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California Mexican vs. Tex Mex?

Thanks bbqboy for the article. This sounds correct from what I recall. I worked as a professional cook in La Jolla, CA in the late 70s at a joint called El Crab Catcher (now just called Crab Catcher) and we had a Chimichanga on the lunch menu. It was a VERY large flour tortilla filled with refried beans and machaca and then deep-fried. The Mexican cooks in the kitchen were surprised at this preparation
method and when hearing the word "chimichanga" said it sounded like Chinese food.
I remember the tortilla being at least 13 inches in diameter and very thin; I recently discovered it as a "tortilla sobaquera" see this:
Whoever invented/discovered the Chimichanga, may they be blessed.

Apr 22, 2012
chmann44 in General Topics

Chiles Rellenos

This is indeed the real deal. I grew up in southern CA and this is how they were done, never with bread crumbs. Usually used Anaheim chiles as they were more readily available than Poblanos. Excellent salsa recipe as well. To Tinka82, dredging the chile very lightly in flour will help batter to adhere if dipping.

Mar 23, 2012
chmann44 in Recipes

California Mexican vs. Tex Mex?

I cooked at a Mexican joint in El Cajon, CA in the late 70s and wound up spending 20+ years in the business. Living in Georgia now for the past 15 years I can say the Mexican places here are predominantly Texas inspired. Tamales ordered a la carte come with a thin layer of refried beans on top followed by some ground beef taco filling and then a thin red sauce that is tomato-based and flavorless. My guess is that because the tamal is so small and somewhat expensive ($3.50 a pop) the proprietors do not want you to feel ripped-off. BEFORE THE TEJANOS TEAR ME A NEW ONE, I would like to say that overall I like Tex-Mex. I have eaten a lot of Mexican food in TX, NM, AZ and especially CA. Growing up in CA, I had never heard of a chalupa until I moved east. It looked like a tostada to me. Enchiladas in CA were enrobed in a sauce made of chile. In Tex-Mex, the sauce is chili (con carne). As far as the taco/taquito/flauta debate goes, tacos are filled with anything and can be fried (tacos dorados) or not. Taquitos are always corn tortillas stuffed with some kind of meat and then rolled and deep-fried. Taquitos=Roll(ed) tacos. Flautas, on the other hand, are corn or flour tortillas and much longer but again with some kind of meat as the filling and deep fried. I make them with 2-6 inch corn tortillas with about 1/3 of each tortilla overlapping. They are tough to keep together though. This is my opinion based on observation and a lot of fine chowing throughout the Southwest and now the East.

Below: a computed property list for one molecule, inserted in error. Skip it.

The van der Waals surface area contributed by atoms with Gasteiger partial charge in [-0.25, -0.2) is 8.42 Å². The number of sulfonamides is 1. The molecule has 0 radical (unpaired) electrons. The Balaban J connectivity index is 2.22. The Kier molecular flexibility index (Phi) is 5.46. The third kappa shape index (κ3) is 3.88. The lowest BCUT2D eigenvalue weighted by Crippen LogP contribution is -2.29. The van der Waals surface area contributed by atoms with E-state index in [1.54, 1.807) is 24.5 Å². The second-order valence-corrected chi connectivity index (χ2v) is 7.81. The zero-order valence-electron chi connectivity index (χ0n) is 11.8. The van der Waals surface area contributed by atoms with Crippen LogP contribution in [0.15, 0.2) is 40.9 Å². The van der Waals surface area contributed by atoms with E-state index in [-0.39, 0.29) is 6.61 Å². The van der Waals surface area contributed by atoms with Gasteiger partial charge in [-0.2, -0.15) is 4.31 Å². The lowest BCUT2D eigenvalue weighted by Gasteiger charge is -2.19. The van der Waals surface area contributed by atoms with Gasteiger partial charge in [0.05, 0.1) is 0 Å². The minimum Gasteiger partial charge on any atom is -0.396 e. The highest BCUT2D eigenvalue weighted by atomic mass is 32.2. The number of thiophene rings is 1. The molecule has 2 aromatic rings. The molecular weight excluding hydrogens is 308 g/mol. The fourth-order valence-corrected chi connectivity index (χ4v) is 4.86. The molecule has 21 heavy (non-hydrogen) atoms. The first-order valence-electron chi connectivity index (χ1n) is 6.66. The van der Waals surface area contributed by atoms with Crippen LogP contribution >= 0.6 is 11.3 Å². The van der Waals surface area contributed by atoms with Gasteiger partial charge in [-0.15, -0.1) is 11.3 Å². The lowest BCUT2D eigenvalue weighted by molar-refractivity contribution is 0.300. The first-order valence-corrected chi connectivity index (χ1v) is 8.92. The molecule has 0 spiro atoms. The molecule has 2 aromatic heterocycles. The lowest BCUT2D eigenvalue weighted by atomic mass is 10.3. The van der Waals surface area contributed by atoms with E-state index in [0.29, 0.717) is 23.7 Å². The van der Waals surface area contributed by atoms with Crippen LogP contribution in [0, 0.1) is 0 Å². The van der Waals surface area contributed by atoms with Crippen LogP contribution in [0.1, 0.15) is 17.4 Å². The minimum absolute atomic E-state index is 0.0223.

Dec 30, 2011
chmann44 in General Topics